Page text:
There have been a lot of people criticizing Hannibal for its gore etc., much like they criticize Game of Thrones for… pretty much everything. I don’t agree with these people. I think if you don’t like a show – don’t watch it. Also, if you have time and energy enough to protest about a show, spend that time and energy on real world issues. I think people have lost the ability to tell fact from fiction. I blame that inability on reality TV, and a lack of education encouraging critical thinking and literacy. However, I will fight to the death so that people to have a right to have a different opinion to me, and even be offended by the things I love (such as Hannibal). This is because the price of freedom, true freedom, is tolerating people who you don’t agree with, and protecting their right to disagree with you. The only time I get upset is when someone gets hurt (e.g., doxxing) or, when someone tries to censor a show or book. Censorship is NOT OKAY. For example, Twilight gets constantly slammed because of Bella Swan’s apparent lack of agency. However, how would Romeo and Juliet have been received if it was to be released now? Two children killing themselves in the name of love? I don’t think Amazon would even sell it. There has always been criticism, criticism is healthy – it betters art. Censorship kills art. So when you tell me Hannibal, Game of Thrones, Dexter etc., promote killing and rape I think you need to go back and study the literary giants we all idolize. The problem isn’t television, the problem is a lack of critical literacy and critical thinking. Sorry, I have gone off topic. It is just I saw a lot of tweets celebrating Hannibal’s downfall today.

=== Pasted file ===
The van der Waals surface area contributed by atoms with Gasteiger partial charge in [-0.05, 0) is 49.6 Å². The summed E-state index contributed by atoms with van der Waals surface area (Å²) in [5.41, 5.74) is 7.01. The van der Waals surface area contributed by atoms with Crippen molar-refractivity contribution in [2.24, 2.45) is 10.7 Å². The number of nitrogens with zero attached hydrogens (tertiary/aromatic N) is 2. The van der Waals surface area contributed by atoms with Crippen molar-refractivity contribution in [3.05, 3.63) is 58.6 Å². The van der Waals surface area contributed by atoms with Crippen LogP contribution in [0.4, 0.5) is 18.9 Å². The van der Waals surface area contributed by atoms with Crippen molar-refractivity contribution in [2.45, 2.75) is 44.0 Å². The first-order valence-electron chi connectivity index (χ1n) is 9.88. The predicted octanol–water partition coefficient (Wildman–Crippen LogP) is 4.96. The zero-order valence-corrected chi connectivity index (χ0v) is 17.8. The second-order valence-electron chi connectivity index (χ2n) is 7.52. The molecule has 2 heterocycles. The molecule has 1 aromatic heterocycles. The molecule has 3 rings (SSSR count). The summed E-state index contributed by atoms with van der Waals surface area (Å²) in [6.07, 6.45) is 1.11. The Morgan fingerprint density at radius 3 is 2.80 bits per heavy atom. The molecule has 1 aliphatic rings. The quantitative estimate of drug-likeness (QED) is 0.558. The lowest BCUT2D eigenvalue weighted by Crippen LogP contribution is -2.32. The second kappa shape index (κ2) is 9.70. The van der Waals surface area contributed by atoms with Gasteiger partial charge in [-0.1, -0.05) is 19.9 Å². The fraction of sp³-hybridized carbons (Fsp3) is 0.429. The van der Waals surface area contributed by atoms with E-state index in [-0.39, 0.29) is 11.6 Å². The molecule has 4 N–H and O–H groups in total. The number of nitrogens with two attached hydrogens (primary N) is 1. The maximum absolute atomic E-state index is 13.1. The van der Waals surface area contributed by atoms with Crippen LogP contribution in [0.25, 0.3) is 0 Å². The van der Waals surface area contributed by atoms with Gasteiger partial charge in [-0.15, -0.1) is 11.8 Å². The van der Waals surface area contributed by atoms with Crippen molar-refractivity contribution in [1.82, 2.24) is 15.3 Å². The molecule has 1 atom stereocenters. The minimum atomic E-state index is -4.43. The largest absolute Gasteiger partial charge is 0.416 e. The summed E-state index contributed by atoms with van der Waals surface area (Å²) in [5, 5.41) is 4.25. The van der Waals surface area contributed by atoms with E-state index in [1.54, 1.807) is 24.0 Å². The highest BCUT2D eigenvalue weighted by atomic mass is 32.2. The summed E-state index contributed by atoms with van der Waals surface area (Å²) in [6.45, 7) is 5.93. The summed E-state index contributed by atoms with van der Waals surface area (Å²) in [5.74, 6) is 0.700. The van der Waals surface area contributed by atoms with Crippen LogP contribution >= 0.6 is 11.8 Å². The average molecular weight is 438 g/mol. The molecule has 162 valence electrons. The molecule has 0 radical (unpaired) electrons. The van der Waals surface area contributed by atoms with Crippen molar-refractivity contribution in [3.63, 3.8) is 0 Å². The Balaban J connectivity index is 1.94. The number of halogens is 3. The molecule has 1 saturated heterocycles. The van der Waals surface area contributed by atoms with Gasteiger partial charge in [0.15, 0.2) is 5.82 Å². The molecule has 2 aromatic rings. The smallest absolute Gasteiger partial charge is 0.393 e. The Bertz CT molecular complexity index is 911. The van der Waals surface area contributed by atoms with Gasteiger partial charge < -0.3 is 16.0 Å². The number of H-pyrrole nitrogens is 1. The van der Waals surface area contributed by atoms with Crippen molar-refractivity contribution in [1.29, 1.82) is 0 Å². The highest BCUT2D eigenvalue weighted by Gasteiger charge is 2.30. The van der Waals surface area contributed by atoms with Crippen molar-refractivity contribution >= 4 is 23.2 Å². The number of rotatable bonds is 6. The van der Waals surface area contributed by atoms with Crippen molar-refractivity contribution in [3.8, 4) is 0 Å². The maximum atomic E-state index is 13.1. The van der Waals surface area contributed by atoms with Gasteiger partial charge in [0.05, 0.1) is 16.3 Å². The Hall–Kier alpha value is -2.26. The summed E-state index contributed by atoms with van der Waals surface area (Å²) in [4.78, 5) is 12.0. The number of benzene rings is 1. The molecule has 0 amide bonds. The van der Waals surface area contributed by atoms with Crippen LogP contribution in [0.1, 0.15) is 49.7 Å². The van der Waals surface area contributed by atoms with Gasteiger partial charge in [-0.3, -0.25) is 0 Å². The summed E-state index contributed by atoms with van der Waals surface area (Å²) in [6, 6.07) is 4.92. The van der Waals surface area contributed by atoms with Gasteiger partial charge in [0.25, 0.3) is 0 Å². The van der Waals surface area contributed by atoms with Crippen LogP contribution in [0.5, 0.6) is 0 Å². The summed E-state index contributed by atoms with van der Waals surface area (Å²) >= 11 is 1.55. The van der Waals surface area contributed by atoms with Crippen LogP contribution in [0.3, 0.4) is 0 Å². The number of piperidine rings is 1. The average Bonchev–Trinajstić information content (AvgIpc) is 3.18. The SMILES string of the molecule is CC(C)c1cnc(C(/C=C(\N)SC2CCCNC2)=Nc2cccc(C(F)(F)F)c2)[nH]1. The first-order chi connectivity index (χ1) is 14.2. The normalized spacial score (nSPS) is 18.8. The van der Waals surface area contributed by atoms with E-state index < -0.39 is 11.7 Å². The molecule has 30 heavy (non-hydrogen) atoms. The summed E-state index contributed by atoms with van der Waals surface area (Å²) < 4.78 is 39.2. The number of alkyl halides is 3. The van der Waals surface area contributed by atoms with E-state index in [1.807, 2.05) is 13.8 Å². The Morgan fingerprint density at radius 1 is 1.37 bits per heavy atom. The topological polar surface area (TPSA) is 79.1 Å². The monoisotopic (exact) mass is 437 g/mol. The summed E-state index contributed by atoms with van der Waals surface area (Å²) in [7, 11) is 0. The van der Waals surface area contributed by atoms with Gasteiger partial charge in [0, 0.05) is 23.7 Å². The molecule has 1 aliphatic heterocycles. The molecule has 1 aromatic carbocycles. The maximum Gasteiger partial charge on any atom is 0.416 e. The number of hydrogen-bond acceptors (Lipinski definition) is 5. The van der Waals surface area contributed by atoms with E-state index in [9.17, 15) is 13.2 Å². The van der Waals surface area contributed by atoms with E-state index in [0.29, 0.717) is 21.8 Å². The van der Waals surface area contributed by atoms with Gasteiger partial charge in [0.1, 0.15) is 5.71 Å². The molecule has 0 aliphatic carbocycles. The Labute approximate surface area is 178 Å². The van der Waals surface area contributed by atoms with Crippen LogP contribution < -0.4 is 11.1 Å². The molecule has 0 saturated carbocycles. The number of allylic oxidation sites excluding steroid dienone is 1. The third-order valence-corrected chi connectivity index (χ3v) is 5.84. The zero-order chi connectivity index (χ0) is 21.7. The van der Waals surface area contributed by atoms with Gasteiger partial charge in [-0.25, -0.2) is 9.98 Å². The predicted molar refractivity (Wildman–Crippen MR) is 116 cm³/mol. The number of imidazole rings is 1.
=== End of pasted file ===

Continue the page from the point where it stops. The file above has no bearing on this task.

Anyway, back on topic. Finally, Hannibal personally inspired me. There are many books, movies and shows that finally showed me it is okay to write the way I want to write. Hannibal was one of these shows. I love the darkness. I love horror. I love the sensual feast. I love the pretentiousness. I love romance. I think sex and death are two sides of the one coin. I count down the days waiting for Hannibal because, in a weird way, Hannibal gave me permission to be me (not, I am not a cannibal, I don’t even like bacon – a mortal sin my brother tells me.) And meeting the Fannibal family showed me that I was not alone in my love of shadows. And finally, don’t even start me on Mads Mikkelsen. He has been my muse ever since I put pen to page under the name Catherine Winther. I have watched his career from the start (Pusher, Adams Apples, The Door, A Royal Affair, Open Hearts, Move On, Valhalla Rising, The Hunt, etc etc) and when I heard he was going to be Hannibal Lecter I was ecstatic – and not just because I would be seeing more of his primal physicality or, the evil glint in his eye. Mads has the innate ability to play very dark roles and make them immediately accessible. He knows how to seduce an audience just with the tip of his head. Mads is one of today’s most powerful actors – but his power resides in his subtly, and that is why he has been the perfect Hannibal (Sorry, Anthony – the flower crown has been stolen.) What has surprised me in the most delightful way is that Hugh Dancy has revealed the same ability. His portral of Will Graham will haunt me till the end of my days. I am going to save my eternal praise for the work of Gillian Anderson for another day because this post is already turning into a novel and I really need to do a proper review of the The Fall and a fangirl post about The X-Files returning. Meanwhile I’ll just be in my corner praying Bedelia survives to become Hannigram’s Murder Wife. However, regardless of the art, the bravery, the space, the edginess I suspect Hannibal was always hovering close to the chopping block (you can’t have a Hannibal based blog post without a few puns.) I think the Hannibal team did an amazing job, but the show was so cutting edge I am just not sure viewers were ready to digest it. Hannibal broke new ground in TV-Land. And just like what happened with Twin Peaks, when you break new ground you don’t tend to last long. This is because people don’t know how to read you, or what to do with you. When the novelty wears off, networks go looking for the next big thing. And much like Twin Peaks I wouldn’t be surprised if Hannibal gets remade in 25 years time when poetic TV has its own genre. And then I will get to say a very sweet “I told you so.” I spent a lot of time working behind the scenes to help save Twin Peaks – another show that plays in the shadows with style and grace. I just hope we can save Hannibal in the same way. But whatever happens I will be eternally grateful that Hannibal was ever made, that I met the Fannibals I did, that Bryan Fuller was born and continues to write, and that Mads Mikkelsen has the wickedest smile this girl has ever seen. Now if you are a Fannibal do yourself a favor and enjoy the following Fan Video. It is my favourite Fan Video ever made – and I have quite a collection.